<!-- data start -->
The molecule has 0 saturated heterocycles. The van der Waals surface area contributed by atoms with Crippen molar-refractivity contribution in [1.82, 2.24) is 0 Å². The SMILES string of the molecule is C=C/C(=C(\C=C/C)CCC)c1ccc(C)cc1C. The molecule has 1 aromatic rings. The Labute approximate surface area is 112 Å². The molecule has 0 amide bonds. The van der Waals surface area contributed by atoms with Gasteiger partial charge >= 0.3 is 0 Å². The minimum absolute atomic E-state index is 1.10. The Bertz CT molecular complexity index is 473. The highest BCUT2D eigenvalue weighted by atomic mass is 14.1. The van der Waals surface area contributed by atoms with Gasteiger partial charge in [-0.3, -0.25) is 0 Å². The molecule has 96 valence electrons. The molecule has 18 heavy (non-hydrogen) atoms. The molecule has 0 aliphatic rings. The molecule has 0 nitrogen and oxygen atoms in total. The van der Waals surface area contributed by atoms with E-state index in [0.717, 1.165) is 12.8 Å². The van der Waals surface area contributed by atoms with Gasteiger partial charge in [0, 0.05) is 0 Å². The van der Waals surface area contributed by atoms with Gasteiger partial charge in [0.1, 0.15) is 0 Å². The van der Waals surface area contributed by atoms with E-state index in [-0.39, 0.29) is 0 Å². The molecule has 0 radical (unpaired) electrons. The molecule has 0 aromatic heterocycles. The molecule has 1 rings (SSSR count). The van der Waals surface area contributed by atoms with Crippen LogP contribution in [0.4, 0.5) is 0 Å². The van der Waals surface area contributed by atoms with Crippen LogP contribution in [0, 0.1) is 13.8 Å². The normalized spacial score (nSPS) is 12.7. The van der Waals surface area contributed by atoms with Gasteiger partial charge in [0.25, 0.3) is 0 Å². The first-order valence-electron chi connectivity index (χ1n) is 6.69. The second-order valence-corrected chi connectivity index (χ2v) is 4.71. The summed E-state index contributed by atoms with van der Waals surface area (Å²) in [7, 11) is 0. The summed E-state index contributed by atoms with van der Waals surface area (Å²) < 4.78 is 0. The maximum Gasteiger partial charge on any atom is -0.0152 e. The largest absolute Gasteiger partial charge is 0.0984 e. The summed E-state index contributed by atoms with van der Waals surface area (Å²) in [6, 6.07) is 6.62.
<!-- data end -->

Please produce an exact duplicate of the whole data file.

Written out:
The molecule has 0 saturated heterocycles. The van der Waals surface area contributed by atoms with Crippen molar-refractivity contribution in [1.82, 2.24) is 0 Å². The SMILES string of the molecule is C=C/C(=C(\C=C/C)CCC)c1ccc(C)cc1C. The molecule has 1 aromatic rings. The Labute approximate surface area is 112 Å². The molecule has 0 amide bonds. The van der Waals surface area contributed by atoms with Gasteiger partial charge >= 0.3 is 0 Å². The minimum absolute atomic E-state index is 1.10. The Bertz CT molecular complexity index is 473. The highest BCUT2D eigenvalue weighted by atomic mass is 14.1. The van der Waals surface area contributed by atoms with Gasteiger partial charge in [-0.3, -0.25) is 0 Å². The molecule has 96 valence electrons. The molecule has 18 heavy (non-hydrogen) atoms. The molecule has 0 aliphatic rings. The molecule has 0 nitrogen and oxygen atoms in total. The van der Waals surface area contributed by atoms with E-state index in [0.717, 1.165) is 12.8 Å². The van der Waals surface area contributed by atoms with Gasteiger partial charge in [0, 0.05) is 0 Å². The van der Waals surface area contributed by atoms with Gasteiger partial charge in [0.1, 0.15) is 0 Å². The van der Waals surface area contributed by atoms with E-state index in [-0.39, 0.29) is 0 Å². The molecule has 0 radical (unpaired) electrons. The molecule has 0 aromatic heterocycles. The molecule has 1 rings (SSSR count). The van der Waals surface area contributed by atoms with Crippen LogP contribution in [0.4, 0.5) is 0 Å². The van der Waals surface area contributed by atoms with Crippen LogP contribution in [0, 0.1) is 13.8 Å². The normalized spacial score (nSPS) is 12.7. The van der Waals surface area contributed by atoms with Gasteiger partial charge in [0.25, 0.3) is 0 Å². The first-order valence-electron chi connectivity index (χ1n) is 6.69. The second-order valence-corrected chi connectivity index (χ2v) is 4.71. The summed E-state index contributed by atoms with van der Waals surface area (Å²) in [7, 11) is 0. The summed E-state index contributed by atoms with van der Waals surface area (Å²) < 4.78 is 0. The maximum Gasteiger partial charge on any atom is -0.0152 e. The largest absolute Gasteiger partial charge is 0.0984 e. The summed E-state index contributed by atoms with van der Waals surface area (Å²) in [6, 6.07) is 6.62.